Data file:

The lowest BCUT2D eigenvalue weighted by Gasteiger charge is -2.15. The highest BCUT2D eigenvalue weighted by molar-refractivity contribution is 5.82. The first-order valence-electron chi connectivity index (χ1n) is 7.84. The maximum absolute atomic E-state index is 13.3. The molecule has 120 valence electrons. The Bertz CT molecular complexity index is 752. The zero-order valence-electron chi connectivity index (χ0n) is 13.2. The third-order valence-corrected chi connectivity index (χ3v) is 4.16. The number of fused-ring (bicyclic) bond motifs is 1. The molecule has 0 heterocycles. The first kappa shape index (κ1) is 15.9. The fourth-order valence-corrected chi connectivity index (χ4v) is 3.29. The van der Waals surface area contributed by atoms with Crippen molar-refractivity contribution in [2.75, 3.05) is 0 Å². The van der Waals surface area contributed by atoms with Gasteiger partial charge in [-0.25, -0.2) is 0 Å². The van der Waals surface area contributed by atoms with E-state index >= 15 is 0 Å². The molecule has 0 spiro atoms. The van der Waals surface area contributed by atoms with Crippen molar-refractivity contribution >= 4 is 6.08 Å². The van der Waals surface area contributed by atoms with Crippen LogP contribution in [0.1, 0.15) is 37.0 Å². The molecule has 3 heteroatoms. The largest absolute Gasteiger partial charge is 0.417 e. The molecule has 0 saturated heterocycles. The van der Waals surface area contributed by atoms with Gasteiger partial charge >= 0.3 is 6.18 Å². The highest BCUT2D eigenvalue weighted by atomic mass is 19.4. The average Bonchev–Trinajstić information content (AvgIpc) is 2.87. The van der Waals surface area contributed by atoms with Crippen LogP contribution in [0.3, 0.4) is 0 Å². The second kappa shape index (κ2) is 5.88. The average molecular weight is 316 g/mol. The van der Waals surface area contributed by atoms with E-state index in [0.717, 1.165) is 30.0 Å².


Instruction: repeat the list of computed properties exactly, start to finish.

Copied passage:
The lowest BCUT2D eigenvalue weighted by Gasteiger charge is -2.15. The highest BCUT2D eigenvalue weighted by molar-refractivity contribution is 5.82. The first-order valence-electron chi connectivity index (χ1n) is 7.84. The maximum absolute atomic E-state index is 13.3. The molecule has 120 valence electrons. The Bertz CT molecular complexity index is 752. The zero-order valence-electron chi connectivity index (χ0n) is 13.2. The third-order valence-corrected chi connectivity index (χ3v) is 4.16. The number of fused-ring (bicyclic) bond motifs is 1. The molecule has 0 heterocycles. The first kappa shape index (κ1) is 15.9. The fourth-order valence-corrected chi connectivity index (χ4v) is 3.29. The van der Waals surface area contributed by atoms with Crippen molar-refractivity contribution in [2.75, 3.05) is 0 Å². The van der Waals surface area contributed by atoms with Gasteiger partial charge in [-0.25, -0.2) is 0 Å². The van der Waals surface area contributed by atoms with E-state index >= 15 is 0 Å². The molecule has 0 spiro atoms. The van der Waals surface area contributed by atoms with Crippen molar-refractivity contribution >= 4 is 6.08 Å². The van der Waals surface area contributed by atoms with Crippen LogP contribution in [0.1, 0.15) is 37.0 Å². The molecule has 3 heteroatoms. The largest absolute Gasteiger partial charge is 0.417 e. The molecule has 0 saturated heterocycles. The van der Waals surface area contributed by atoms with Gasteiger partial charge >= 0.3 is 6.18 Å². The highest BCUT2D eigenvalue weighted by atomic mass is 19.4. The average Bonchev–Trinajstić information content (AvgIpc) is 2.87. The van der Waals surface area contributed by atoms with Crippen LogP contribution in [0.3, 0.4) is 0 Å². The second kappa shape index (κ2) is 5.88. The average molecular weight is 316 g/mol. The van der Waals surface area contributed by atoms with E-state index in [0.717, 1.165) is 30.0 Å².